Study of dancing figures for 'The Penny Wedding', ca. 1818
Sir David Wilkie RA (1785 - 1841)
RA Collection: Art
On free display in Collection Gallery
These drawings by Sir David Wilkie are all mounted in an album of studies probably put together by the artist's brother. According to the artist and Royal Academy librarian Solomon Hart 'they are a portion of a series of sketches of pictures, which he [Wilkie] from time to time sent to a brother, an officer in the Indian Army. He, it seems, used to give them to his brother-officers' children, who bedaubed them with common watercolours. Such as escaped I had the good fortune to acquire for the Academy, from a sister of some of these juvenile artists' (Alexander Brodie ed., The Reminiscences of Solomon Alexander Hart R.A., London, 1882, p.66)
Included in the album are sketches relating to some of Wilkie's best-known works including 'The Penny Wedding' (1818; Royal collection), 'The Breakfast' (1817; Private collection) and 'Chelsea Pensioners Reading the Gazette of the Battle of Waterloo' (1818-22, Apsley House).
This drawing relates to 'The Penny Wedding' (1818; Royal Collection), a painting commissioned from Sir David Wilkie by George IV as a companion piece to 'Blind Man’s Buff' (1812; Royal Collection). The subject is a nostalgic depiction of a traditional Scottish wedding c. 1770, at which guests donated a penny each to fund the festivities. It is a complex composition with many figure groupings which required the artist to produce numerous preparatory drawings, including these examples.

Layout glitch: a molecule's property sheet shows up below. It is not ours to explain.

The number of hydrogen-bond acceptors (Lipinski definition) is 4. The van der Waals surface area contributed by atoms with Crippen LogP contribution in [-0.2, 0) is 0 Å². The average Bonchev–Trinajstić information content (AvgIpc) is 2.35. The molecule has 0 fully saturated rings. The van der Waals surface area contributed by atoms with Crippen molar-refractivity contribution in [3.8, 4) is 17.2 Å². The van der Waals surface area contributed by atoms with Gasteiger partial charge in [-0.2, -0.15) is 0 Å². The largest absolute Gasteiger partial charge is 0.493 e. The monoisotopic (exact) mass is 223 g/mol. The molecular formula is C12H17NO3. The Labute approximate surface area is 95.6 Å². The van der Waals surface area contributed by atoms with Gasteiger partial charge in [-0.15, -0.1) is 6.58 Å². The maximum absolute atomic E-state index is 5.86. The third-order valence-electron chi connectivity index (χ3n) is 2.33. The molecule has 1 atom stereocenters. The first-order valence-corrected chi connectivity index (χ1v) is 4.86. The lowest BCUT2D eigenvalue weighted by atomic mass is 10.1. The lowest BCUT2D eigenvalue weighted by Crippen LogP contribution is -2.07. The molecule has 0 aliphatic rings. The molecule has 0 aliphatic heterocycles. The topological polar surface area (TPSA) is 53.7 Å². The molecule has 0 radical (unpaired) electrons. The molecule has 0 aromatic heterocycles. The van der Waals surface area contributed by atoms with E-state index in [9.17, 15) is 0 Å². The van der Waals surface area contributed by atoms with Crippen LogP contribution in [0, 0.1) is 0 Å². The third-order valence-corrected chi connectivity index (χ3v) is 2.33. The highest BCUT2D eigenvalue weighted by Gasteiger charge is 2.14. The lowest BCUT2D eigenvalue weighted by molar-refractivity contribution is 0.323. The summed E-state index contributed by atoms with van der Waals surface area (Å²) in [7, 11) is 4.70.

Wilkie's biographer, Allan Cunningham, described the composition of the finished painting:
'The manners and customs and character of old Scotland reign and triumph in it: the demure looks of the people, till music and liquor kindle them up; the mirth accompanied by decorum; the grave humour of the old, and the modest, nay bashful manners of the young, are stamped on every individual face and group, not in tartan, as painters of the South erroneously limn Scottish character... All the glee and modest joy of the elder poets of Scotland are in the picture of Wilkie with none of their lasciviousness, for the absence of which it is said that the Prince hardly forgave him, for he loved a joke which touched on the delicate line of decorum. To the composition of this picture the painter called all his knowledge of character and all his skill in expressing it; and it cannot be denied that it breathes with life throughout its length and breadth'.
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